Now, for those of you not brought up in the States, or brought up after the 1970's, Bugs Bunny cartoons were the cornerstone of Saturday mornings. We had no Cartoon Network, Nickelodeon or Disney Channels. Cartoons were on NBC, ABC or CBS. Bugs was shown on CBS at 10 am, and always ran 90 minutes. I never missed it. I love the whole Warner Brothers gang - Yosemite Sam, Michigan J. Frog, Taz, Bugs, Daffy, Elmer Fudd, Sylvester & Tweety, Roadrunner & Wile E. Coyote, Gossamer, Marvin the Martian.....etc. Some of my friends' parents thought that Bugs Bunny was too violent. Fortunately, my parents did not view it that way.
Brian and I began watching the Bugs show and we are both in hysterics over the antics. Even though we knew what was coming, we were still laughing; it's just classic stuff. In this particular set of cartoons, Sylvester was really taking his lumps. One after the other, Sylvester's attempts to eat Tweety and/or mice were thwarted. At one point, I glanced up from my colouring book to see the snow falling, then my eyes went to the TV where Sylvester was getting creamed and I was transported back 35 years.
Pick any cold, snowy Saturday morning from November thru March, between 1970 and 1979, and you'd find me on the couch in our livingroom, watching cartoons, under the throw blanket. I'd get up pretty early, grab my shoebox of "treasures", some crayons & paper, my fave stuffed toy horse Trax, and set up shop in the livingroom to watch my shows. Mom always let me do my chores in the afternoon after the cartoons were over.
My dad owned his own business, "John Mendonza Plumbing & Heating", and for awhile, was the only plumber in our town & everyone knew him. He worked 5 days a week, and usually till 1:00 on Saturday. He'd usually pop back in during the day to get more supplies from the barn, have lunch, & ask mom if she needed anything at the store. These were the days before answering machines and he needed my mom to stay home to answer the service calls, which is why she couldn't break away to get to the store if we ran out of bread or milk, so dad would always ask what we needed.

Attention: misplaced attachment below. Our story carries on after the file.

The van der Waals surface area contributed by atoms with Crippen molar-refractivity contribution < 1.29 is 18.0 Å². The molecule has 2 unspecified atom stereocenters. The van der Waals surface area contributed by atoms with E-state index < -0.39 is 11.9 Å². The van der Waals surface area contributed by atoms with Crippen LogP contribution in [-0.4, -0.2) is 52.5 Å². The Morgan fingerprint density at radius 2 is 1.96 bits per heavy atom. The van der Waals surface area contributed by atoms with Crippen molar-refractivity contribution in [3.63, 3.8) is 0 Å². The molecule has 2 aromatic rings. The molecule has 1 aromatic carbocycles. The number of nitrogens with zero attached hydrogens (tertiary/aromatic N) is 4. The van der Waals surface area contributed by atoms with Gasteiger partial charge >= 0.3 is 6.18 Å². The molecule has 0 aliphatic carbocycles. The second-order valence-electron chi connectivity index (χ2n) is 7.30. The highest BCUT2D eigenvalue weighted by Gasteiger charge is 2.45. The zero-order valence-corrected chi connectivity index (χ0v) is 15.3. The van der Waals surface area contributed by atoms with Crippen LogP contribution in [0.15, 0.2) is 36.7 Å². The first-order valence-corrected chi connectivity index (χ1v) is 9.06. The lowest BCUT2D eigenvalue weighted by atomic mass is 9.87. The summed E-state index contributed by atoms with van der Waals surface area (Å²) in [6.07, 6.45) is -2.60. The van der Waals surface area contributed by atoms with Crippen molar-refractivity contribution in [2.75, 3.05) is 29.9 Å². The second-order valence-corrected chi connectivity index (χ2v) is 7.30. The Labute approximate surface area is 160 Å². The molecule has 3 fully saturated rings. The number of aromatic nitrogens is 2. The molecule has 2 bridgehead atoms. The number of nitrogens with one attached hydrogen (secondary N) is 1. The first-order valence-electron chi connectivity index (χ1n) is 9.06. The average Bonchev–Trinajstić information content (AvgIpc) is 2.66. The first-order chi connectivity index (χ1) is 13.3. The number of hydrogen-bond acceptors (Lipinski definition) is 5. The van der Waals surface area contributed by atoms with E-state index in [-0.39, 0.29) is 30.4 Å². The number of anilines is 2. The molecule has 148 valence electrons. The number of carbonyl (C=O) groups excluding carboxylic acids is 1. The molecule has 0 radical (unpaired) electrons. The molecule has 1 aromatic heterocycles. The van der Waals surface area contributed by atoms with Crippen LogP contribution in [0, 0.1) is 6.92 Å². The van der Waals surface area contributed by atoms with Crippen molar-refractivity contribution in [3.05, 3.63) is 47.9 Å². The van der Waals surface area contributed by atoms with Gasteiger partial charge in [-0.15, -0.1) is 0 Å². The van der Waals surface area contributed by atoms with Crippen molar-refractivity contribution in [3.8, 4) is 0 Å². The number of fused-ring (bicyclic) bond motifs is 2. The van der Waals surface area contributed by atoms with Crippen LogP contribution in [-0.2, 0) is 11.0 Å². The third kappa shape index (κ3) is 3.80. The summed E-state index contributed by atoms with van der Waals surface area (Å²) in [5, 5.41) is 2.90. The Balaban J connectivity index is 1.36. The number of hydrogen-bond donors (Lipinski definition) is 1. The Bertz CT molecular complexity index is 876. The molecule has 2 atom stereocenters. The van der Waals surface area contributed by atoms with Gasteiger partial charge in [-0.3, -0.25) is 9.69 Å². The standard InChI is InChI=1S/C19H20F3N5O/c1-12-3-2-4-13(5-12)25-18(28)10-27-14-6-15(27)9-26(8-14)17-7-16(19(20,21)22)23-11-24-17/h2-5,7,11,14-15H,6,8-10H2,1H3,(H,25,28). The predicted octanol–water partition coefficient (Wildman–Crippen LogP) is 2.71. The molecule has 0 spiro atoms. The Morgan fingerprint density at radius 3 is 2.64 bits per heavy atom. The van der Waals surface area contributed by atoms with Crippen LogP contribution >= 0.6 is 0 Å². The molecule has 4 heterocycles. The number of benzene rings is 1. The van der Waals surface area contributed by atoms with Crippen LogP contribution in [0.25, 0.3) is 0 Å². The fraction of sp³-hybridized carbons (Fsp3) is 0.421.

Sometimes if he got home early on Saturday, like at 11, he'd drift into the livingroom to say Hi to me, glance at the TV to see what I was watching, then sit on the little footstool in front of the rocking chair and watch the last half hour of Bugs Bunny with me. He would just roar with laughter every time Wile E. Coyote was smashed by a boulder and they'd make that accordian sound as he walked away all folded up, or whenever Tweety would outsmart Sylvester. He got a serious charge out of it.